If the Warriors use screeners, Brown will surely blitz. Even if they don’t, he may throw selective doubles out to half court. When that happens, Green’s decisiveness and willingness to take quick attack layups and short floaters could be paramount, especially if the nearby help defender is protecting against the lob to Jackson-Davis.

Jonathan Kuminga is also a major factor. He barely played in that first-round series last April. He’s ticketed for somewhere between 20 to 30 minutes on Tuesday night. Kuminga just set a Warriors franchise record for dunks in a season and led the team in paint points. In their last matchup with the Kings, Kuminga had 31 points on 12 of 19 shooting in 30 minutes off the bench.

X-factor: Harrison Barnes against Andrew Wiggins

In that same game that Kuminga lit up the Kings, Harrison Barnes lit up the Warriors, scoring a career-high 39 points on 14 of 24 shooting. He made seven 3s and closed the fourth quarter with repetitive post-up scores against Klay Thompson.

The Kings won’t need 39 (or even 25) from Barnes to have a legit shot against the Warriors, but they’ll need his secondary scoring, rebounding and general effort, especially with Monk and Huerter out. When Barnes has a noticeable impact on the game, the Kings are a different team.

Sounds a lot like the Warriors and Wiggins, another talented wing whose impact tends to fluctuate from high-level to invisible. If either of the two plays significantly better than the other, the equation completely changes.

Notable quote

Green on the familiarity of playing the Kings: “Their coaches will put a great game plan together. Our coaches will put a great game plan together. At a certain point in a series, you know me and I know you. So who is going to make the little plays to win? You know everything I run and I know everything you run. This is obviously not a seven-game series, but I feel like that’s what this game will come down to.”

This is an example of a little mistake the Warriors need to avoid. It came during their last loss to the Kings. To close the third quarter, Kuminga left the hottest shooter in the building to rotate onto an ice cold Kessler Edwards, gifting three points.


Notable stat

8 — Players in Brown’s rotation during a massive game against the Suns this past week. Brown has trimmed it down to a playoff-level minutes distribution and said after practice on Monday he’d be comfortable only playing eight guys. Here is the minute distribution in that game: Murray 43, Sabonis 42, Fox 41, Barnes 41, Ellis 33, Mitchell 20, Trey Lyles 15, Alex Len five.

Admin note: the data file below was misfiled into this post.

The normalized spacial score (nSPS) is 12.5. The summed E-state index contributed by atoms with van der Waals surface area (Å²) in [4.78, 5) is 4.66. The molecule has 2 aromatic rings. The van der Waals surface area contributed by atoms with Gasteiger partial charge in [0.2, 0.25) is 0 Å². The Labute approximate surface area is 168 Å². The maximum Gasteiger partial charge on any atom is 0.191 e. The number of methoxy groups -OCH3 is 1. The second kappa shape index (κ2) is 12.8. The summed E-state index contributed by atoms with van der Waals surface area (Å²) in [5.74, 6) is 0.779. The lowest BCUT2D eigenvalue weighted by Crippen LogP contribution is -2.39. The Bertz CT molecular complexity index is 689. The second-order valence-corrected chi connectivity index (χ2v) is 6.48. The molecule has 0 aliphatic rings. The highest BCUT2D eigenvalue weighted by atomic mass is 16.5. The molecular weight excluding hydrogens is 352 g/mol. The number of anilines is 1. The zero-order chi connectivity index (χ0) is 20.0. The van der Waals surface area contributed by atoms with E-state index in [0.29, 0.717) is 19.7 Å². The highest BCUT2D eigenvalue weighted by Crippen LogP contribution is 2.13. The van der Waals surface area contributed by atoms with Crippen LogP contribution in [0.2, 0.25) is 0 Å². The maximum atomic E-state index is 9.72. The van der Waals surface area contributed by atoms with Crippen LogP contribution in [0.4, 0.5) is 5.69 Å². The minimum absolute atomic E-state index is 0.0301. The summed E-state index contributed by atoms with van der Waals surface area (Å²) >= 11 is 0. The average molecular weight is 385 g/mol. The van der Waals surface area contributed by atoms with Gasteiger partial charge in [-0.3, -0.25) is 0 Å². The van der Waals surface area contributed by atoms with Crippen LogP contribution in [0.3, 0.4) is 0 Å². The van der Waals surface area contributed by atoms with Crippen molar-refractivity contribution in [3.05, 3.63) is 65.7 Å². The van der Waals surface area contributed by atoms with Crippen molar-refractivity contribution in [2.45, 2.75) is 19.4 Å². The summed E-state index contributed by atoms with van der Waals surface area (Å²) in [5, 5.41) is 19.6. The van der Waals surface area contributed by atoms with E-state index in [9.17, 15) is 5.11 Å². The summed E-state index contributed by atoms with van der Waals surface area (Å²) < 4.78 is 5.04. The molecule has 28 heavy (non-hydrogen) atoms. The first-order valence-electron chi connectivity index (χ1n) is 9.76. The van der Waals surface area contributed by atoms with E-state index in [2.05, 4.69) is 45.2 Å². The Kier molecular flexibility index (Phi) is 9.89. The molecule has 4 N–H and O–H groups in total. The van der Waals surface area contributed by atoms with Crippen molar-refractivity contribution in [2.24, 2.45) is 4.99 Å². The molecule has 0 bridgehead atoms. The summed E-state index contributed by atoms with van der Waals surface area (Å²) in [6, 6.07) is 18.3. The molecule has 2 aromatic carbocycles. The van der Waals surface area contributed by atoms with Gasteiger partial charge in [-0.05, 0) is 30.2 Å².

What could ultimately decide it?

If this game devolves into a one-possession game in crunchtime, both teams should have some concern. The Kings recent 3-6 slide, which put them into this elimination position, includes some gut-punch losses in the final minute.

Murray had a defensive rebound ripped away from him in Boston, leading to an Xavier Tillman game-winning floater. Fox was stripped in the final seconds of that crucial loss to the Suns, punctuating a blown 16-point lead.

But no team committed more costly late-game errors this season than the Warriors. That included a devastating giveaway loss to the Kings back in November, when both Curry and Green committed egregious turnovers in the final minute, allowing the Kings to come from five points down in the final 50 seconds to cap a 24-point comeback.

The Warriors also failed to get a shot off on the final possession of another one-point loss to the Kings and nearly gave away Game 4 of the first-round series last April when Curry called a timeout that the Warriors didn’t have, giving the Kings a technical free throw and an extra possession. Barnes missed a 3 at the buzzer that would’ve put Sacramento up 3-1.

It could come down to another wacky sequence of events in the final minute on Tuesday night.

(Photo of Thompson and Sabonis: Noah Graham / NBAE via Getty Images)

Source link

About The Author

Scroll to Top